This physical key secures your digital life
Over the past decades, the development of technology has allowed us to improve our physical world. The emergence of the Internet has led to the fact that digital life has become an indispensable part of our physical lives. Most of us use the Internet in multiple ways, for online banking, buying goods, socializing, business, communicating, researching and marketing. It is true that our digital and physical lives are pervading. Digital life integrates digital and physical worlds.
Today digital and physical life are seen as equally real. Digital technology has transformed almost every aspect of modern life. Communications, work, entertainment, shopping, and travel are just some of the areas that have been revolutionized in recent decades. It is now rare to find an electronic device or a piece of machinery that does not include digital technology in some way.
Digital technology enables the storage of massive amounts of information locally or remotely in relatively small spaces. Large amounts of important data, documents, media, and others can be carried around on small devices. That information can be moved around virtually instantaneously and also be stored online, enabling it to be accessed from any device which has internet access.
As a parallel to our physical life, our digital life is under constant threat by various criminals who target us for many reasons for their, mainly financial, interests. Although security on the Internet is an inexhaustible topic and there are various software, applications, etc. that should protect us from such attackers, the reality is that a continuous battle is taking place in this field. The attackers appear to be around the corner in our digital lives and are waiting for the right moment to take away our data and use them for their profits. Most of us understand the importance of making the most of our digital life and how important it is to take control of it.
You probably heard and probably use the security process in which the user provides two different authentication factors to verify themselves. Two-factor authentication is a higher level of assurance than single-factor authentication, in which the user provides only one factor like a password or passcode. Many web services offer two-factor authentication to keep intruders out of your account, a feature that asks for something else in addition to your password, typically six-digit code. When it comes to protecting your data, SMS-based or app-based two-factor authentication using is more secure than depending only on passwords. But it can also be time-consuming to set up and use. If you are tired of punching that string of numbers whenever you log in, then you might be interested in a physical security key using the universal two factor or U2F standard. This hardware-based security key provides a fast and easy way to use two-factor authentication. It is based on the FIDO U2F standard, a security protocol that is difficult to intercept. it was developed by Google and security company Yubico and is now administered by the FIDO Alliance. This security key is simple to set up, convenient to carry and will keep your various apps safe and secure U2F relies on a small physical chip that looks like a USB flash drive.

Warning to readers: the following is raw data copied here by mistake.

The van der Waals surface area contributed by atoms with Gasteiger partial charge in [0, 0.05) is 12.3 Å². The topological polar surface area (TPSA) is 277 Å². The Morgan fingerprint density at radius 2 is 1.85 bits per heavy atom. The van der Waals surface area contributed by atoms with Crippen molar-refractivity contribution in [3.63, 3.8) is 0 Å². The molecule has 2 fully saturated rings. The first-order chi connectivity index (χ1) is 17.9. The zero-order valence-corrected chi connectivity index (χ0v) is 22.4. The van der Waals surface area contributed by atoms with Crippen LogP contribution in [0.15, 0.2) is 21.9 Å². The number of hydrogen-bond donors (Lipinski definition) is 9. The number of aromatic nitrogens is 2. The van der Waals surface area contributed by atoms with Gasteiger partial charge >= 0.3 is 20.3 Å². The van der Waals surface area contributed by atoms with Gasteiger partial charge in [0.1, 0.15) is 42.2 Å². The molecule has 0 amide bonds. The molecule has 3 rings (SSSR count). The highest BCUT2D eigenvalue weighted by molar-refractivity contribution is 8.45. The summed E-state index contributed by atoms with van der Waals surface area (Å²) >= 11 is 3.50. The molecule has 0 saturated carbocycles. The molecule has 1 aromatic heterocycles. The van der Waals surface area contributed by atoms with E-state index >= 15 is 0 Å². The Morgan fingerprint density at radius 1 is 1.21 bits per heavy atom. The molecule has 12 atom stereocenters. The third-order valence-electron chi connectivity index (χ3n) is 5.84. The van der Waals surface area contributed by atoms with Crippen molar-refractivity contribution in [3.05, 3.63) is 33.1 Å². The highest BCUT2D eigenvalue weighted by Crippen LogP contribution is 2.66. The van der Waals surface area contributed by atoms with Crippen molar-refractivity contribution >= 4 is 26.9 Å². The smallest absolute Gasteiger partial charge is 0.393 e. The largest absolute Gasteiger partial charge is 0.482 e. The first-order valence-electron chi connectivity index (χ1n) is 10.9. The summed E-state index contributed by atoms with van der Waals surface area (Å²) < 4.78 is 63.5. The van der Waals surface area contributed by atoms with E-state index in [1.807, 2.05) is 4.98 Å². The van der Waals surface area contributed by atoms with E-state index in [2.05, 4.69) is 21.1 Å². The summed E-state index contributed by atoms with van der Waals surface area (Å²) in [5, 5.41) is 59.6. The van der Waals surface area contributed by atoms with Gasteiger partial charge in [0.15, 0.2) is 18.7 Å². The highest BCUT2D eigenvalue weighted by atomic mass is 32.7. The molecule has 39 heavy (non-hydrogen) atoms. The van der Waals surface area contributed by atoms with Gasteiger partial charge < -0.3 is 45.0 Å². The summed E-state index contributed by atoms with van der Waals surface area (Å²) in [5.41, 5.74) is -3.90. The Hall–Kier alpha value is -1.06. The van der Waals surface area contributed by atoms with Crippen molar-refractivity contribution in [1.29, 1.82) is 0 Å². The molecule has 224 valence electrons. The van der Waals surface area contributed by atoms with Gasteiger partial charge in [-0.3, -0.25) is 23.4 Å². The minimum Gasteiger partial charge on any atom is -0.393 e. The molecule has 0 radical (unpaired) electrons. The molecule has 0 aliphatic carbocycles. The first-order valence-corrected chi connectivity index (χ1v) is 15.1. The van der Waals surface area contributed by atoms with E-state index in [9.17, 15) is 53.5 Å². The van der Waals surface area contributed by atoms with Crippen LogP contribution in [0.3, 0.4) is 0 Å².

You can keep it on your keychain or some safe location. All you need to do to set one up is tell whatever service you are using that you have a U2F key, then insert it into a free USB port and add a key to your account. Each physical U2F key uses a different secret for key generation and only the original key you used to register will work. When it is time to come back later and log in, you plug in your U2F key, enter your username and password and that’s it, access allowed. Benefits of simply plugging in a USB stick are definitely worthwhile because it also protects against phishing attacks. Numeric authentication codes can be stolen if you accidentally enter them on an imposter website. U2F helps to stop this by using the original domain of the site as a part of the secret mix it uses to generate the private key for that account. So, if you use your physical key to login to an attackers website, the response it will send to that hostel server will be completely useless and the bad guys won’t be able to use it to get into your account.
Emails or text messages transmitting two-factor authentication codes to legitimate users could potentially be intercepted en route, but U2F’s encryption makes such compromise all but impossible. The companies that make U2F keys have added their own additional security features on the top of this base – public key encryption strategy. The ever-popular Yubikey, for example, requires you to touch a sensor on the USB stick before it authenticates ensuring that there is an actual human trying to gain access and not some kind of malware bot. Some of the U2F keys support NFC so you can use them with your Android smartphone and iOS users recently got support for U2F over NFC with the Yubikey Neo if you are using iPhone 7 or newer.
Social media giant Facebook has announced that it is now supporting USB security keys using the Universal 2nd Factor from the FIDO alliance. There are other services that are using U2F like Google, Salesforce, Dropbox, GitHub.
Pre-made keys can be purchased online for less than $20. Some manufacturers also make keys with extra features such as NFC, USB Type-C support and you need to press a button to prove you’re using the key.
The only downside is that you always need to carry the physical key with you.